How the Acclaimed Tea District Calls for Innovation – and One Planter’s Bold Response
In tea, Darjeeling, with its verdant hills and rolling mist, has for long been associated with the pinnacle of a certain kind of British excellence. Located in northern Bengal, India, this legacy of British colonialism is home to some of the world’s finest leaves. Its bountiful environment, rich soil, and unique climate have raised arguably the world’s most outstanding tea harvests. It should follow then that business would be booming, with many ‘tea toasts’ in the offing to celebrate. Unfortunately, this isn’t the case – and hasn’t been so for some years. Competition from cheaper teas on the international market is pressurizing the industry prompting tea traders to adulterate pure Darjeeling with lesser variants. Aging plants are resulting in declining yields; flavor profiles are becoming less brilliant: Darjeeling tea’s ‘wow factor’ seems to be diminishing.
While some planters have dug in, blaming flavor issues on the weather, making the same traditional orthodox tea that has consistently been grown in the district, others are innovating to extract Darjeeling’s distinctive flavor from their plants while offering different tasting experiences akin to East Asia. Leading them is coder-turned-planter Rishi Saria, CEO of Gopaldhara and Rohini Tea Estate of Sona Pvt. Ltd. But he, too, draws from tradition – just a newer one.
In 2011, when the famed UK-based retailer Harrods of London decided to expand their tea selection beyond the plentiful varieties of spring, summer, and autumn harvests (the flushes as they are known), they came to Goodricke’s renowned Castleton Tea Estate with a bold request: “Make us a tea with flavor like no others,” they demanded. “Something that we can sell as ultra-premium.”
Garden Manager Pranab Mukhia put a small team to work on this project: “We need a taste that’s sweet, more fruity than the first flush, and also crisper than the typical orthodox tea.” He directed the staff to “find me the right leaf in the right part of the garden, and we’ll put our best pluckers on it.”
His assistant, DB Gurung, who passed away in 2022 after serving Goodricke Tea Company for over 50 years, knew just the place and plant. Tea workers often pluck unused or neglected leaves from plants, dry them in the sun, and hand-roll them to brew a simple tea. In doing so, they become familiar with the variety of flavors that can be had from different parts of a given garden, more so than even the owners or managers. This was one such case – familiarity by necessity to drink ‘thé au naturel’ had uncovered a fantastic cultivar. Gurung knew precisely where to look, for no one was more familiar than the master tea blender with the qualities and character of the plantation.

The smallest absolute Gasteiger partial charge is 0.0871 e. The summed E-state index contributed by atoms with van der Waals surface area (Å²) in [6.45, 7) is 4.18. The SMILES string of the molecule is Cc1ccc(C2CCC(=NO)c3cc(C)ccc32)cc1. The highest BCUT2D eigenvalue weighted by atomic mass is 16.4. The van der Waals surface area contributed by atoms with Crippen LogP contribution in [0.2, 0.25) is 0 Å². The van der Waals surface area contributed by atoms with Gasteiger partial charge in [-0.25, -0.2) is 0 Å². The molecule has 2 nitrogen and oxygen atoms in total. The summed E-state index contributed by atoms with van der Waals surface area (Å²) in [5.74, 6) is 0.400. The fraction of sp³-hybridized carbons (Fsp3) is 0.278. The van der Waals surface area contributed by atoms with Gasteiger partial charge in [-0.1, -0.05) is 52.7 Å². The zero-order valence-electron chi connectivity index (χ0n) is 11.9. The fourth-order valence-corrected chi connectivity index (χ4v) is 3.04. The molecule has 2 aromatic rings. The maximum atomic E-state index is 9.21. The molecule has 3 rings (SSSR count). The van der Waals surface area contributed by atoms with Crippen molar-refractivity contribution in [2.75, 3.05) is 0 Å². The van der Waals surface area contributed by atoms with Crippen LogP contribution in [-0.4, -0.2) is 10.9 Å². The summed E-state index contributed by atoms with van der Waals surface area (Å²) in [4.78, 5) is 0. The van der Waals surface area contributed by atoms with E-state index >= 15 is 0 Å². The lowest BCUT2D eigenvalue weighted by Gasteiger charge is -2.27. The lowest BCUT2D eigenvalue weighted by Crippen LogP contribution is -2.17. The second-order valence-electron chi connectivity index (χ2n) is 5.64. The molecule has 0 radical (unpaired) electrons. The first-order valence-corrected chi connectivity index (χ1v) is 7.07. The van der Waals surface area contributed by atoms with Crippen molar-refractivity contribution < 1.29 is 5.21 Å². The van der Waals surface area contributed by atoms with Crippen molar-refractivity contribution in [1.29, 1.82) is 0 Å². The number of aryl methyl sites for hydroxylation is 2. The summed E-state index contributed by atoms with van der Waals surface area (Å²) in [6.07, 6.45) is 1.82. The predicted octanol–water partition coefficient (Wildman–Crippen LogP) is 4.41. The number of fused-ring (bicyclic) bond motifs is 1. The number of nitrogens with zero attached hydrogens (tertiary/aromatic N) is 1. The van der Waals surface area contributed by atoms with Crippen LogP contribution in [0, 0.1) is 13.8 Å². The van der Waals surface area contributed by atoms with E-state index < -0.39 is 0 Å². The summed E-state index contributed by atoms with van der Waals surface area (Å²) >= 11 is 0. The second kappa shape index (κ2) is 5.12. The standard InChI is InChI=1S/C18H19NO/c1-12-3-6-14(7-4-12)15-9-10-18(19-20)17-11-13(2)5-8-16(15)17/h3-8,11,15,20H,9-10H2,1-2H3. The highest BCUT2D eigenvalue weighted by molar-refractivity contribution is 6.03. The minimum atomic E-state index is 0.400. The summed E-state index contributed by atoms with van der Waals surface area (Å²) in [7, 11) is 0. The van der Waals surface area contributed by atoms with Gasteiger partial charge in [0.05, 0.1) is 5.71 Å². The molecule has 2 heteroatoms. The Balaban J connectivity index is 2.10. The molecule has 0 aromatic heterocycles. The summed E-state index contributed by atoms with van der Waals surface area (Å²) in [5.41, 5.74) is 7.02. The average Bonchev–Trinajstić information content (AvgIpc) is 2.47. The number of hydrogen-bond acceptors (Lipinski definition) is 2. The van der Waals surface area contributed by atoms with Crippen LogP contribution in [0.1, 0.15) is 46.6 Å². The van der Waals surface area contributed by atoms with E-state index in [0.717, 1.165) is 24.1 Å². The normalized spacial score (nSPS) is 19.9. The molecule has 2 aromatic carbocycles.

Mukhia added a twist: after picking different combinations from various places, he gave specific plucking instructions so the tea would contain parts of the plant in a specific composition that other batches didn’t have. Not simply two leaves and a bud for this tea. (The exact formula is his trade secret.)
The very young leaves of the AV2 cultivar were silver with white down-covered buds similar in look and character to the white teas made in China. The leaves were hand-rolled to ensure no breakage.
After tasting the new tea, Harrods fell in love. “But we need a name for it,” they said. Mukhia gave them the name of the clone and part of the garden. They laughed. “Too technical…too boring!”
The day’s work had begun in the morning and ended in late evening with a full moon lighting the estate. “How about ‘Moonlight’?” Mukhia suggested. Yes…Moonlight – and that was it: the famed tea, copied now by other tea companies many times over, was born.
“Of course, there was more to it than that,” says Mukia. “The silver tips resembled the moon; it had a calming effect like the moon, and we felt enchanted after tasting it as though we were imbibing it. Then we remembered that, according to biodynamic farming principles, the moon’s gravitational force would likely have pulled the nutrients from stem to leaf, which could be responsible for its definitive flavor. After that, we decided that the plucking should be done around the time of a full moon to maximize this effect. All these factors contributed to the naming.”
In 2022 moonlight teas from Castleton sold for a record Rs 12,000 per kilo at the Kolkata Tea Auction and retailed for $1.40 a gram.
The Techie Innovator
A decade has passed since Mukhia used orthodox processing techniques to make moonlight teas. Innovator Rishi Saria prides himself in going well beyond tradition. Indeed, there appear to be few boundaries by which he permits his teas to be confined.